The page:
APDER produces 2D aerial photos with a resolution of 7 – 9 cm given this standard setup. Overview Air Panorama Photos (AIR-Panos) can be generated from a series of aerial photos. Sophisticated interactive 3D Spherical Models can be embedded in websites or web portals in a variety of formats (such as the Adobe Flash file format swf, html, html5 or flash VR (Virtual Reality) files), linked to Google Earth and Google maps or visualized on Bing maps. The example below contains a clickable link to such a Spherical Model of an area in Port-au-Prince, Haiti.
Two or more Spherical Models can be meshed to obtain 3D coverage of large areas, for example entire cities. Adding and linking text-based information referring to specific locations and integrating web links or videos to create a self-standing so-called Spherical Model Information System (SMIS) provides the possibility to enhance the information content that the Spherical Model visualizations offer. A SMIS can be generated, embedded in Microsoft Photosynth (an application that creates 3D models of photos) or integrated in Google applications and viewed in any kind of web browser within a total of 80 minutes after the balloon launch. Similar to the Spherical Models a SMIS can be embedded in websites or combined with Google or Microsoft applications.
Using the standard equipment as described above, the AIR-Panos, Spherical Model and SMIS images (with a resolution of 7 – 15 cm) cover a circle of 3 km radius from the site of the balloon launch – giving a total area coverage of 30 km2. This coverage can be expanded through the use of higher quality equipment by means of mounting a different camera and increasing the operational height of the balloon, or by successive balloon launches at additional sites.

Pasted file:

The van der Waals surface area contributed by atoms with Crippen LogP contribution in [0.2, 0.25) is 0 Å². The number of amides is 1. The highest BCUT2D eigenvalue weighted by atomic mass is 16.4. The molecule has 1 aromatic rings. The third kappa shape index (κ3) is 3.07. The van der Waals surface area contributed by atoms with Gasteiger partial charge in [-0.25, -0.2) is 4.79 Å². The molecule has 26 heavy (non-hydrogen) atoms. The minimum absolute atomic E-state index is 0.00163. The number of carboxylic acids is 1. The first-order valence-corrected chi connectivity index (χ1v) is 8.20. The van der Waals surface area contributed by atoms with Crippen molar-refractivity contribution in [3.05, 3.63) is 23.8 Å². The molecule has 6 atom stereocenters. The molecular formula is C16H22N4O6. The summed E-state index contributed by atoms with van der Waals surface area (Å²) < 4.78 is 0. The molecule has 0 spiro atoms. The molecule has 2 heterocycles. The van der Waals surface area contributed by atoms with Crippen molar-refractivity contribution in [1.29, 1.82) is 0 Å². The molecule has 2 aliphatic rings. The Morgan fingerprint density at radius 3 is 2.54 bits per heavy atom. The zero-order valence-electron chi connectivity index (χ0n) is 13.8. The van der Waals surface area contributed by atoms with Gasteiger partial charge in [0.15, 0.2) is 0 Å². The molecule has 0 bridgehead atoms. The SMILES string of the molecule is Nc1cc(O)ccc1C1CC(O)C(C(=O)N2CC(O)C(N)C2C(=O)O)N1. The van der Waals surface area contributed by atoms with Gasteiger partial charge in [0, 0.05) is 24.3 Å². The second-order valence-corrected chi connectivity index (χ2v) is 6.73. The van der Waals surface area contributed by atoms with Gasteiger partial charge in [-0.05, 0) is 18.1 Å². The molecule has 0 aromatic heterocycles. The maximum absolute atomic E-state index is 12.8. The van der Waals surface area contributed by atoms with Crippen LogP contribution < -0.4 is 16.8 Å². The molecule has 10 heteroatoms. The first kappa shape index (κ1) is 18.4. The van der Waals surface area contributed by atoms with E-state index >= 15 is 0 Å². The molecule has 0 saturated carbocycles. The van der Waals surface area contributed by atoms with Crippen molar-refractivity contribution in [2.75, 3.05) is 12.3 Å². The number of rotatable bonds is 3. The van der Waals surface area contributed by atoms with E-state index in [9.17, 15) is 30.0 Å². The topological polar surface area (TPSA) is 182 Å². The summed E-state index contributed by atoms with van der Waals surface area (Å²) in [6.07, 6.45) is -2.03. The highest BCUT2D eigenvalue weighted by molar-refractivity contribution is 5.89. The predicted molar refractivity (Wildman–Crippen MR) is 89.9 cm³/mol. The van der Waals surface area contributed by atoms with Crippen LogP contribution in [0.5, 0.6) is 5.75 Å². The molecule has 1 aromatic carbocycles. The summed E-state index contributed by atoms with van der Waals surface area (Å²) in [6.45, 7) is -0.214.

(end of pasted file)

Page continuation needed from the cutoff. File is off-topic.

APDER enable practitioners to use the balloon as and when needed. They offer tailor-made training courses for national and international organizations and authorities and for NGOs. The core training is based on modules that provide both theoretical foundations and practical exercises. Issues covered are: the balloon and its handling, cameras and other hardware issues, legal issues, identification of launching locations, etc. Another core part of the training is the use of software for managing the aerial photos. APDER are currently working on an educational program that will make a difference for those users from diverse disciplines who would like to embed an aerial image or photomap into a document or presentation.